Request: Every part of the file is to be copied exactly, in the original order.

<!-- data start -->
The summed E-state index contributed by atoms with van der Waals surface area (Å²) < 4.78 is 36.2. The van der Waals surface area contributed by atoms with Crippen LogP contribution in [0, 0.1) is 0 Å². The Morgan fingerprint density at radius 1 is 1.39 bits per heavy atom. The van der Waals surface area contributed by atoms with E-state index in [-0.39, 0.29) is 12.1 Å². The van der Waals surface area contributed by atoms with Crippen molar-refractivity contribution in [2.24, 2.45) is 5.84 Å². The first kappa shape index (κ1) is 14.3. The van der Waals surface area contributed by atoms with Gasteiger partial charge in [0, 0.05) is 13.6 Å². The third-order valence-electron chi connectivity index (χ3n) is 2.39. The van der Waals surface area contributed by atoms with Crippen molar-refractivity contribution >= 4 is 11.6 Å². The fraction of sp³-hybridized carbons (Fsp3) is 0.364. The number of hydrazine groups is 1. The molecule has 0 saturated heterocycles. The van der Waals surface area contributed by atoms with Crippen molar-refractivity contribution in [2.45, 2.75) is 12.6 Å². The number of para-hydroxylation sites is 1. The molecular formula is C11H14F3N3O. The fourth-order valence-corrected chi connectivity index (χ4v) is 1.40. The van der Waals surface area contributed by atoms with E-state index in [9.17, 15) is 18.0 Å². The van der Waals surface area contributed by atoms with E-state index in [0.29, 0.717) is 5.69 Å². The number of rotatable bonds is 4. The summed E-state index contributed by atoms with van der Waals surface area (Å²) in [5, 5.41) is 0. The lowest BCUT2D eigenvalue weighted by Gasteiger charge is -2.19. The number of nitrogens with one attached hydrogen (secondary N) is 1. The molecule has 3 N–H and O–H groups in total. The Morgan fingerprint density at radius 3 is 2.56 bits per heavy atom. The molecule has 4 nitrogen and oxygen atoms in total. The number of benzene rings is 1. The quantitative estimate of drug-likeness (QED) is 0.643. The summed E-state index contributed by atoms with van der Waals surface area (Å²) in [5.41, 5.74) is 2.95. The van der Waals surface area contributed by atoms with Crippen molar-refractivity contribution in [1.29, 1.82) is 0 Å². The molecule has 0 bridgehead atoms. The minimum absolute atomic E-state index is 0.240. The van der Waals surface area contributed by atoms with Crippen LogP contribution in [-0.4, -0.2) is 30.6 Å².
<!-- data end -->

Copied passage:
The summed E-state index contributed by atoms with van der Waals surface area (Å²) < 4.78 is 36.2. The van der Waals surface area contributed by atoms with Crippen LogP contribution in [0, 0.1) is 0 Å². The Morgan fingerprint density at radius 1 is 1.39 bits per heavy atom. The van der Waals surface area contributed by atoms with E-state index in [-0.39, 0.29) is 12.1 Å². The van der Waals surface area contributed by atoms with Crippen molar-refractivity contribution in [2.24, 2.45) is 5.84 Å². The first kappa shape index (κ1) is 14.3. The van der Waals surface area contributed by atoms with Gasteiger partial charge in [0, 0.05) is 13.6 Å². The third-order valence-electron chi connectivity index (χ3n) is 2.39. The van der Waals surface area contributed by atoms with Crippen molar-refractivity contribution >= 4 is 11.6 Å². The fraction of sp³-hybridized carbons (Fsp3) is 0.364. The number of hydrazine groups is 1. The molecule has 0 saturated heterocycles. The van der Waals surface area contributed by atoms with Crippen molar-refractivity contribution in [2.45, 2.75) is 12.6 Å². The number of para-hydroxylation sites is 1. The molecular formula is C11H14F3N3O. The fourth-order valence-corrected chi connectivity index (χ4v) is 1.40. The van der Waals surface area contributed by atoms with E-state index in [9.17, 15) is 18.0 Å². The van der Waals surface area contributed by atoms with E-state index in [0.29, 0.717) is 5.69 Å². The number of rotatable bonds is 4. The summed E-state index contributed by atoms with van der Waals surface area (Å²) in [5, 5.41) is 0. The lowest BCUT2D eigenvalue weighted by Gasteiger charge is -2.19. The number of nitrogens with one attached hydrogen (secondary N) is 1. The molecule has 3 N–H and O–H groups in total. The Morgan fingerprint density at radius 3 is 2.56 bits per heavy atom. The molecule has 4 nitrogen and oxygen atoms in total. The number of benzene rings is 1. The quantitative estimate of drug-likeness (QED) is 0.643. The summed E-state index contributed by atoms with van der Waals surface area (Å²) in [5.41, 5.74) is 2.95. The van der Waals surface area contributed by atoms with Crippen molar-refractivity contribution in [1.29, 1.82) is 0 Å². The molecule has 0 bridgehead atoms. The minimum absolute atomic E-state index is 0.240. The van der Waals surface area contributed by atoms with Crippen LogP contribution in [-0.4, -0.2) is 30.6 Å².